Straub has a doctorate in criminal justice. He became commissioner of Public Safety in White Plains, New York in 2002.
Before going to White Plains, Straub was a special agent with the United States Department of Justice. He was also the New York Police Department's Deputy Commissioner of Training, responsible for developing and implementing the New York City's Police Department-wide, first-responder training.
Deputy Chief of Staff Robert Vane told 24-Hour News 8 police will be on board with the selection of Straub because of his experience.
Vane said, “At the same time as the attacks as the September 11th attacks at the World Trade Centers, commissioner Straub was a member of the executive staff of New York City Police Department and in charge of training. New York has a population of about 8 million.”
This could be of enormous importance in the struggle to stem the flow of guns from Indiana to other states like Illinois and New York. The Indy Star had this as one of Dr. Straub's priorities:
Controlling gun trafficking
"My own personal perspective is we have way too many guns on the street and way too many people that own guns," Straub said, adding there is no clear national policy dealing with guns.
"The policy has to start at the federal level and then work its way down to the states and to the local level. Until we control the flow of guns between states . . . you have a problem."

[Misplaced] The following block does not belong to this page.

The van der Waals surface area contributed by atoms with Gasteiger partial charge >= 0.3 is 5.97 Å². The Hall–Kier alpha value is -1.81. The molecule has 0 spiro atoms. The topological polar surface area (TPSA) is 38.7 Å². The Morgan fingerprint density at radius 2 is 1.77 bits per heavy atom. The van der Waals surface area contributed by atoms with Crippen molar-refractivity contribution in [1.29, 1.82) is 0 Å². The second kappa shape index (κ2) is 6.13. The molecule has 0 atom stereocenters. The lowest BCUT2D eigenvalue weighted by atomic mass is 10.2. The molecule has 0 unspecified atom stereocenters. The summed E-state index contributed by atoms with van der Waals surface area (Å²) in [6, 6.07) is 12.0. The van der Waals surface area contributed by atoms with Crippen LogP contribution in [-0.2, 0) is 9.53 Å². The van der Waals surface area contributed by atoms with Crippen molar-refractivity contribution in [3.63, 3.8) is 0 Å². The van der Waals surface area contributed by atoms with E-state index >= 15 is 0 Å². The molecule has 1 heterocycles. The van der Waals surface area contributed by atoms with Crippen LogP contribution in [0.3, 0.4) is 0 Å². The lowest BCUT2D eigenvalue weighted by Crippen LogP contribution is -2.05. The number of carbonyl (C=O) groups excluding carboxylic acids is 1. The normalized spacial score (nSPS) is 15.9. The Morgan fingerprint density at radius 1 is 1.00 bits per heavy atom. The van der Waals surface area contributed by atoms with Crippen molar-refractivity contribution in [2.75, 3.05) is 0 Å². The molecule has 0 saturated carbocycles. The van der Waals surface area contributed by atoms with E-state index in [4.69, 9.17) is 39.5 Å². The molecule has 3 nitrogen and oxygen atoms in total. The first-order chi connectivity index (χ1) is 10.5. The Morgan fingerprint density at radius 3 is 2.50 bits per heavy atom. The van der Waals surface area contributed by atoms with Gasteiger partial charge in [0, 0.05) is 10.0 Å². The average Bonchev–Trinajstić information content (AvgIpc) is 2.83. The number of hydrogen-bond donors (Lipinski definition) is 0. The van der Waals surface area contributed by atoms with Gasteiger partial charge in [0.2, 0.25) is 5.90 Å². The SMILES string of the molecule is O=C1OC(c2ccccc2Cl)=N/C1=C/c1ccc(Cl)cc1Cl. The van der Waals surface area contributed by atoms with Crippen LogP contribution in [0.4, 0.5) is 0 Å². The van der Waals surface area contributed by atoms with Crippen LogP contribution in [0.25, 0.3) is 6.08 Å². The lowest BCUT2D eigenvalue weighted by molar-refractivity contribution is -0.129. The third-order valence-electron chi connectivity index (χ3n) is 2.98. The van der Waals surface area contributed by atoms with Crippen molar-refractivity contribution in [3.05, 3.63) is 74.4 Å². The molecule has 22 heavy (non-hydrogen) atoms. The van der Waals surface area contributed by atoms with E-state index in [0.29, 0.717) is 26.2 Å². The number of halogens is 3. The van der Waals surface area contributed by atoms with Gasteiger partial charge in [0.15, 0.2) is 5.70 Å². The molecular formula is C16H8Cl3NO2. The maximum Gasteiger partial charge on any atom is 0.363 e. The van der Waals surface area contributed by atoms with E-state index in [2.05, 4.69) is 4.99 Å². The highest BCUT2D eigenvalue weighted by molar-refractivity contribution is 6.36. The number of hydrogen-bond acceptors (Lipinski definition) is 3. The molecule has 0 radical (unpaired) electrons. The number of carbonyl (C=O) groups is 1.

Did it take a New Yorker to come in there and say that? What's wrong with the State of Indiana that something as obvious as this has to be pointed out by an outsider? Of course the pro-gun crowd, threatened by Straub's common sense observations, do not see it that way.
Roberta X says "Dr. Straub doesn't look to be likely to fit in." Caleb cites the Constitution in reference to Straub's assertion that there "no clear national policy."
I guess time will tell how well Dr. Straub fits in. And perhaps Caleb will stop pretending that he doesn't understand what is meant by the "national policy." The obvious idea is to get all the States on the same page as far as interpreting the Constitution. Heller, so often cited as a gun-rights victory, left the door wide open for reasonable restrictions which, some people think need to be applied everywhere.
What's your opinion? Please leave a comment.